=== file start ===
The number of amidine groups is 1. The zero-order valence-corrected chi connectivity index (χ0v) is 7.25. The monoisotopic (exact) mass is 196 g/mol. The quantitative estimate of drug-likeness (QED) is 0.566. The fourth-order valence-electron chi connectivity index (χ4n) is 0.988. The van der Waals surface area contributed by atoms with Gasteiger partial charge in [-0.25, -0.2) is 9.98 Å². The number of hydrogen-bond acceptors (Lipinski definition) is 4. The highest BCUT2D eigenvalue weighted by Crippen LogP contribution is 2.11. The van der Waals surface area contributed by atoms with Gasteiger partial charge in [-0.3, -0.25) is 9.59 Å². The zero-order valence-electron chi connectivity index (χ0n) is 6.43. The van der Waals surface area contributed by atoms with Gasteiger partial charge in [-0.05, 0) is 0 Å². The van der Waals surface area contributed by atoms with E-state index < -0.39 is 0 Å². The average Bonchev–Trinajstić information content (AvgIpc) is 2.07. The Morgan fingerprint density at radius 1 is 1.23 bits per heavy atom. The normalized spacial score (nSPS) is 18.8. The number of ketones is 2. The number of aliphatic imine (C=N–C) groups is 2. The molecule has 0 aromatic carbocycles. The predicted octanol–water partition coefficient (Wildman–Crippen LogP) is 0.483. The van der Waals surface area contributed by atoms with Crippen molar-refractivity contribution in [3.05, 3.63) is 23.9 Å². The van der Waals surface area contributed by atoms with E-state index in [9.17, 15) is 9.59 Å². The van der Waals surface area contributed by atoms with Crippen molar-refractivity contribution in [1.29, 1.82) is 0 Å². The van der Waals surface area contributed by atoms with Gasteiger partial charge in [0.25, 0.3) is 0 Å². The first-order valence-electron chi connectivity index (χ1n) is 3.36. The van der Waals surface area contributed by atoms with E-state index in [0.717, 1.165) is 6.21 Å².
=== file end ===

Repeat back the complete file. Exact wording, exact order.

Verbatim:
The number of amidine groups is 1. The zero-order valence-corrected chi connectivity index (χ0v) is 7.25. The monoisotopic (exact) mass is 196 g/mol. The quantitative estimate of drug-likeness (QED) is 0.566. The fourth-order valence-electron chi connectivity index (χ4n) is 0.988. The van der Waals surface area contributed by atoms with Gasteiger partial charge in [-0.25, -0.2) is 9.98 Å². The number of hydrogen-bond acceptors (Lipinski definition) is 4. The highest BCUT2D eigenvalue weighted by Crippen LogP contribution is 2.11. The van der Waals surface area contributed by atoms with Gasteiger partial charge in [-0.3, -0.25) is 9.59 Å². The zero-order valence-electron chi connectivity index (χ0n) is 6.43. The van der Waals surface area contributed by atoms with Gasteiger partial charge in [-0.05, 0) is 0 Å². The van der Waals surface area contributed by atoms with E-state index < -0.39 is 0 Å². The average Bonchev–Trinajstić information content (AvgIpc) is 2.07. The Morgan fingerprint density at radius 1 is 1.23 bits per heavy atom. The normalized spacial score (nSPS) is 18.8. The number of ketones is 2. The number of aliphatic imine (C=N–C) groups is 2. The molecule has 0 aromatic carbocycles. The predicted octanol–water partition coefficient (Wildman–Crippen LogP) is 0.483. The van der Waals surface area contributed by atoms with Crippen molar-refractivity contribution in [3.05, 3.63) is 23.9 Å². The van der Waals surface area contributed by atoms with E-state index in [9.17, 15) is 9.59 Å². The van der Waals surface area contributed by atoms with Crippen molar-refractivity contribution in [1.29, 1.82) is 0 Å². The van der Waals surface area contributed by atoms with Gasteiger partial charge in [0.25, 0.3) is 0 Å². The first-order valence-electron chi connectivity index (χ1n) is 3.36. The van der Waals surface area contributed by atoms with E-state index in [0.717, 1.165) is 6.21 Å².